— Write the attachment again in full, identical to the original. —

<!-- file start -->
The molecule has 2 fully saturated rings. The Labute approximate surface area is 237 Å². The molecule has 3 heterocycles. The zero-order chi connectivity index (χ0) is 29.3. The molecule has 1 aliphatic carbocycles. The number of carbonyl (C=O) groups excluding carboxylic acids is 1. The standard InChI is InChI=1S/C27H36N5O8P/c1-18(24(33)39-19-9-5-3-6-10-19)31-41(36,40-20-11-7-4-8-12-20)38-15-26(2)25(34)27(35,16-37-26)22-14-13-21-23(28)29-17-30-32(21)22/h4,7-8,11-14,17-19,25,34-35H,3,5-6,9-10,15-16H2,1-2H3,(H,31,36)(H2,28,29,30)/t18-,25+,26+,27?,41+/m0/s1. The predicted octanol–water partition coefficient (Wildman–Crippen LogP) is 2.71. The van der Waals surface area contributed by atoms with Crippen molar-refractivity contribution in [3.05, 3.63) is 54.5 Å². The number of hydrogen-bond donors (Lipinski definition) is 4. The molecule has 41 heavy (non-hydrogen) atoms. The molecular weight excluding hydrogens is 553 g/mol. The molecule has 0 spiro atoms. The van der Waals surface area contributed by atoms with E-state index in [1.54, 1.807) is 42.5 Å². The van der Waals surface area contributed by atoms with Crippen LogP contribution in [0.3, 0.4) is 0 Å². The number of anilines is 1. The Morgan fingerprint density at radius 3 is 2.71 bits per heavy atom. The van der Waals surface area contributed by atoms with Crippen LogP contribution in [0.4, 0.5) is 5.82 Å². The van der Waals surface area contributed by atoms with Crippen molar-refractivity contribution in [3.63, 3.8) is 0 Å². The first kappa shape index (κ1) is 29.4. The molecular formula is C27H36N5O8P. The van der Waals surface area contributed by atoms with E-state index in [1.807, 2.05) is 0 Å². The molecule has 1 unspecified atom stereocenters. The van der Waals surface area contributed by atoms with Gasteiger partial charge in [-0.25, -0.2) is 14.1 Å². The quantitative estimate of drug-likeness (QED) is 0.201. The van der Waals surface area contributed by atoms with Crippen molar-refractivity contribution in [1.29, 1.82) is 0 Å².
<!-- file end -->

The molecule has 2 fully saturated rings. The Labute approximate surface area is 237 Å². The molecule has 3 heterocycles. The zero-order chi connectivity index (χ0) is 29.3. The molecule has 1 aliphatic carbocycles. The number of carbonyl (C=O) groups excluding carboxylic acids is 1. The standard InChI is InChI=1S/C27H36N5O8P/c1-18(24(33)39-19-9-5-3-6-10-19)31-41(36,40-20-11-7-4-8-12-20)38-15-26(2)25(34)27(35,16-37-26)22-14-13-21-23(28)29-17-30-32(21)22/h4,7-8,11-14,17-19,25,34-35H,3,5-6,9-10,15-16H2,1-2H3,(H,31,36)(H2,28,29,30)/t18-,25+,26+,27?,41+/m0/s1. The predicted octanol–water partition coefficient (Wildman–Crippen LogP) is 2.71. The van der Waals surface area contributed by atoms with Crippen molar-refractivity contribution in [3.05, 3.63) is 54.5 Å². The number of hydrogen-bond donors (Lipinski definition) is 4. The molecule has 41 heavy (non-hydrogen) atoms. The molecular weight excluding hydrogens is 553 g/mol. The molecule has 0 spiro atoms. The van der Waals surface area contributed by atoms with E-state index in [1.54, 1.807) is 42.5 Å². The van der Waals surface area contributed by atoms with Crippen LogP contribution in [0.3, 0.4) is 0 Å². The number of anilines is 1. The Morgan fingerprint density at radius 3 is 2.71 bits per heavy atom. The van der Waals surface area contributed by atoms with Crippen LogP contribution in [0.4, 0.5) is 5.82 Å². The van der Waals surface area contributed by atoms with Crippen molar-refractivity contribution in [3.63, 3.8) is 0 Å². The first kappa shape index (κ1) is 29.4. The molecular formula is C27H36N5O8P. The van der Waals surface area contributed by atoms with E-state index in [1.807, 2.05) is 0 Å². The molecule has 1 unspecified atom stereocenters. The van der Waals surface area contributed by atoms with Gasteiger partial charge in [-0.25, -0.2) is 14.1 Å². The quantitative estimate of drug-likeness (QED) is 0.201. The van der Waals surface area contributed by atoms with Crippen molar-refractivity contribution in [1.29, 1.82) is 0 Å².